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How to Revoke a Will

There are several situations where revoking a will may be feasible. For instance, life changes – such as marriage, divorce, and a new baby – may change how you wish to dispose of your property upon death. While the reasons for changing a will may vary, it is important to know how to reflect your current intentions in your will.

In most states, revoking a will is pretty straightforward. Generally, you can revoke a will by (1) destroying the old will, (2) creating a new will or (3) making changes to an existing will. In some circumstances, simply giving away all or your property and assets before you die can have the effect of revoking a will (subject to estate tax penalties).

Destroy the Old Will

A common way to revoke a will is to utterly destroy it. You can burn it, tear it, or shred it to pieces, so long as you intend to destroy the will. This applies to whether you actually destroy it, or whether someone else destroys it, at your request, and in your presence.

Again, state statutes will define how a will may be revoked. Some states allow revocation by destruction when the testator “tears, cancels, obliterates, or destroys the will with the intention of revoking it.” This often does not include handwritten marks in the margins of a will, or where, for example, a testator draws an “X” through some of the pages of a will. Thus, a court may treat an improperly destroyed will as if the will had not been changed.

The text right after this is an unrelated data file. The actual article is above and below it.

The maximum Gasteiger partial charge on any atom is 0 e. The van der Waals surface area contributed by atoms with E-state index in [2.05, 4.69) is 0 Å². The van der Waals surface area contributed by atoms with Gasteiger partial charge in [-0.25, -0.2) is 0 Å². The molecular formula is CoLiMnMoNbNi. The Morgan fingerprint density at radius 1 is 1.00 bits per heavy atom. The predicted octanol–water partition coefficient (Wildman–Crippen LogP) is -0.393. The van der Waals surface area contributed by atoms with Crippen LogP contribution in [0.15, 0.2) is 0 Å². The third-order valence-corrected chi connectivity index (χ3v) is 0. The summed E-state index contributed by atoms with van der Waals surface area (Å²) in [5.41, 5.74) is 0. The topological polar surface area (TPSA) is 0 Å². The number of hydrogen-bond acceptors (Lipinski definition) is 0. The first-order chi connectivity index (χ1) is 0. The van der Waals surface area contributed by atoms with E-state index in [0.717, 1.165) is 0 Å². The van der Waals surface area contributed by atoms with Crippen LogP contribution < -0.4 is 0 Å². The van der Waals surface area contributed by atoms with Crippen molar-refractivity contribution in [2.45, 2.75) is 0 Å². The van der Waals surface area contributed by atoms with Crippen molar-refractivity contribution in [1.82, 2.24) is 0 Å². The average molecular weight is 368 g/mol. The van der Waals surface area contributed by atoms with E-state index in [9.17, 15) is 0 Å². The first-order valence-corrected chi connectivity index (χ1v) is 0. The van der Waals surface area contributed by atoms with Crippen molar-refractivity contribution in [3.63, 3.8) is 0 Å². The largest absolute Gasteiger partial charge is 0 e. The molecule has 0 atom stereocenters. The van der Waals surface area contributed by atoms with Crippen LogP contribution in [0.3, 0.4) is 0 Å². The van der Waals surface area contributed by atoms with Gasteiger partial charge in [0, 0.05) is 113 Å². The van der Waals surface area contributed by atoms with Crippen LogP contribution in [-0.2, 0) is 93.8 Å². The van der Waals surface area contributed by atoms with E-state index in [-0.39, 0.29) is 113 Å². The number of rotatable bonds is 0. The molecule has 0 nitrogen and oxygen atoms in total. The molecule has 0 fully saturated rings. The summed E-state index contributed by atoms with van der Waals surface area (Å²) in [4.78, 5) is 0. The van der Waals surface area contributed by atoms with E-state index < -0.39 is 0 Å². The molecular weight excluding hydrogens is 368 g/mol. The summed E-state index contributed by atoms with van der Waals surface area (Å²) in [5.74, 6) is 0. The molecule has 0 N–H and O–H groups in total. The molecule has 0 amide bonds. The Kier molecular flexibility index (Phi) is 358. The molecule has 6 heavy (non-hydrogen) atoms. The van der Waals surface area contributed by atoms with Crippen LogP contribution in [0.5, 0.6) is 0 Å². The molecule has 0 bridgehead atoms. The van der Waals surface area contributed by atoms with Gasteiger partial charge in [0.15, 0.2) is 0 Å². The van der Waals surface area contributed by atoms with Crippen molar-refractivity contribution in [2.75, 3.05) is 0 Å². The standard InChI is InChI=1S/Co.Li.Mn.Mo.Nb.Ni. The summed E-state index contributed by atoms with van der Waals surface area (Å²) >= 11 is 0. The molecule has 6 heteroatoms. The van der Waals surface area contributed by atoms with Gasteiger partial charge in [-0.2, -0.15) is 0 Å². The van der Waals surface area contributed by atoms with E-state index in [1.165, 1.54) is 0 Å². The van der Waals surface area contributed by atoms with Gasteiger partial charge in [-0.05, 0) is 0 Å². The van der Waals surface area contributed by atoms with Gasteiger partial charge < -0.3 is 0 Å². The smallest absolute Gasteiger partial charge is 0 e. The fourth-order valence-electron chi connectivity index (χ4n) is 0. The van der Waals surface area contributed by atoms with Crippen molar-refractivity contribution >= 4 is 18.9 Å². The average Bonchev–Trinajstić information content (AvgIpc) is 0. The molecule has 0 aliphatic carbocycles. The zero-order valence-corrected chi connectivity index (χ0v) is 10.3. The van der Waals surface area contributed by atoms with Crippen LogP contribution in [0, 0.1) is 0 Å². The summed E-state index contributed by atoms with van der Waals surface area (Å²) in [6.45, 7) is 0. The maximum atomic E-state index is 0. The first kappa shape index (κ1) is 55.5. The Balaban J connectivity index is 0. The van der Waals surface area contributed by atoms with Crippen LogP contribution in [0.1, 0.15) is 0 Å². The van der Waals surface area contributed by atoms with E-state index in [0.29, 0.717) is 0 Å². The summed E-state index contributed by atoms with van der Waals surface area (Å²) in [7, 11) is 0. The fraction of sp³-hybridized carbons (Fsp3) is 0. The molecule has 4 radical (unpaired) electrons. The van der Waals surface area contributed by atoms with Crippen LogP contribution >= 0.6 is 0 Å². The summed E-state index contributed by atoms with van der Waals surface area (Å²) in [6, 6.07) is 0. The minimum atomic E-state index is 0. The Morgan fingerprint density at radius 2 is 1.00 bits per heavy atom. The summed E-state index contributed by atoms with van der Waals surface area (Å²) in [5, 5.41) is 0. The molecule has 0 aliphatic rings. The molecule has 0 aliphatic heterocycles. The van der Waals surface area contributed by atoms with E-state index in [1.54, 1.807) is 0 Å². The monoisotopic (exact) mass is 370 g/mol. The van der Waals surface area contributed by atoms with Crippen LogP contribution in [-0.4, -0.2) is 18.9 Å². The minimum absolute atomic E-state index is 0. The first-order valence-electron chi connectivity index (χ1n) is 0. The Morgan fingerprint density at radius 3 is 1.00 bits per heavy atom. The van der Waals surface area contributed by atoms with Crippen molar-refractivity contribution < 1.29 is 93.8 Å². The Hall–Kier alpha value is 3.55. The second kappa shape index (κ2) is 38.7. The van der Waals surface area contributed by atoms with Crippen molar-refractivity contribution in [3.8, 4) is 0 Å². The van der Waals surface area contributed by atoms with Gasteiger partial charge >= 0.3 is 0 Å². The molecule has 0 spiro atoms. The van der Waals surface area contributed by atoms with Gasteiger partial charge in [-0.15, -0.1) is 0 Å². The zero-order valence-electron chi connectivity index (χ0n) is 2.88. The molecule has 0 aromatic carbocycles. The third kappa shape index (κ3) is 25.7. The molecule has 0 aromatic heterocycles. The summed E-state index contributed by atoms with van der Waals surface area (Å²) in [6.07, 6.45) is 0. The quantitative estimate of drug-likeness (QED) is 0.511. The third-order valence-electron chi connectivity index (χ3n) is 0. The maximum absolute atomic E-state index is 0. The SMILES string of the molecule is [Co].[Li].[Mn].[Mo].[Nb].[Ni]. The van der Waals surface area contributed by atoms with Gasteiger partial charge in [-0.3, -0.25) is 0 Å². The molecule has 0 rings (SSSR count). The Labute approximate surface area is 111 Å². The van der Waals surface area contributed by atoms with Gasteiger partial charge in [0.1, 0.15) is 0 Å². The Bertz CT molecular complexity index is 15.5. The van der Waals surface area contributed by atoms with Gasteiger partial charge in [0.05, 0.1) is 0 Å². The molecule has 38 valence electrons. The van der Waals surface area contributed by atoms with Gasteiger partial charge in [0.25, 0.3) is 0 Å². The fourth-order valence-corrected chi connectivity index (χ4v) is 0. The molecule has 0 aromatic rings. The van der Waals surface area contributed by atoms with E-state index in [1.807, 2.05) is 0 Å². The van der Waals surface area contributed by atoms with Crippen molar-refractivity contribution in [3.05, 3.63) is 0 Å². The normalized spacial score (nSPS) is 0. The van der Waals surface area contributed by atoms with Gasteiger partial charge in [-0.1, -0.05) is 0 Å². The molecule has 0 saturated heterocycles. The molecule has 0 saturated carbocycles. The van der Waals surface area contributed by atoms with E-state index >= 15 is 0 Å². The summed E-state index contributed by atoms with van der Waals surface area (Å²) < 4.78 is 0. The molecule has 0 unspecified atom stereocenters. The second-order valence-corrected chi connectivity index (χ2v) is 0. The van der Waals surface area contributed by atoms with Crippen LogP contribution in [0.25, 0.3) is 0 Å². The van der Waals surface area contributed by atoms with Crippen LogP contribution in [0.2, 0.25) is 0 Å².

Make a New Will

Perhaps one of the easiest ways you can revoke a will by simply creating a new will. The new will should be properly executed and reflect language that states your desire to revoke all prior wills, such as “I hereby revoke any and all old Wills that I have previously made.”

Make Changes to an Existing Will

A testator can revoke a will by making changes to parts of an existing will. The newly-amended will, now called a “codicil”, has the effect of creating a new will because it can change key aspects of an existing will, including new beneficiaries and property designations.

Get Legal Help

If you need help understanding how to revoke a will in your state, it may be wise to speak with an estate planning attorney in your area. Often an attorney can advise you on the proper ways to revoke a will, and make sure your intentions are clear so as to avoid any confusion that may result from a failed revocation attempt.

Next Steps
Contact a qualified estate planning attorney to help you ensure
that your loved ones are cared for and your wishes are honored.
(e.g., Chicago, IL or 60611)

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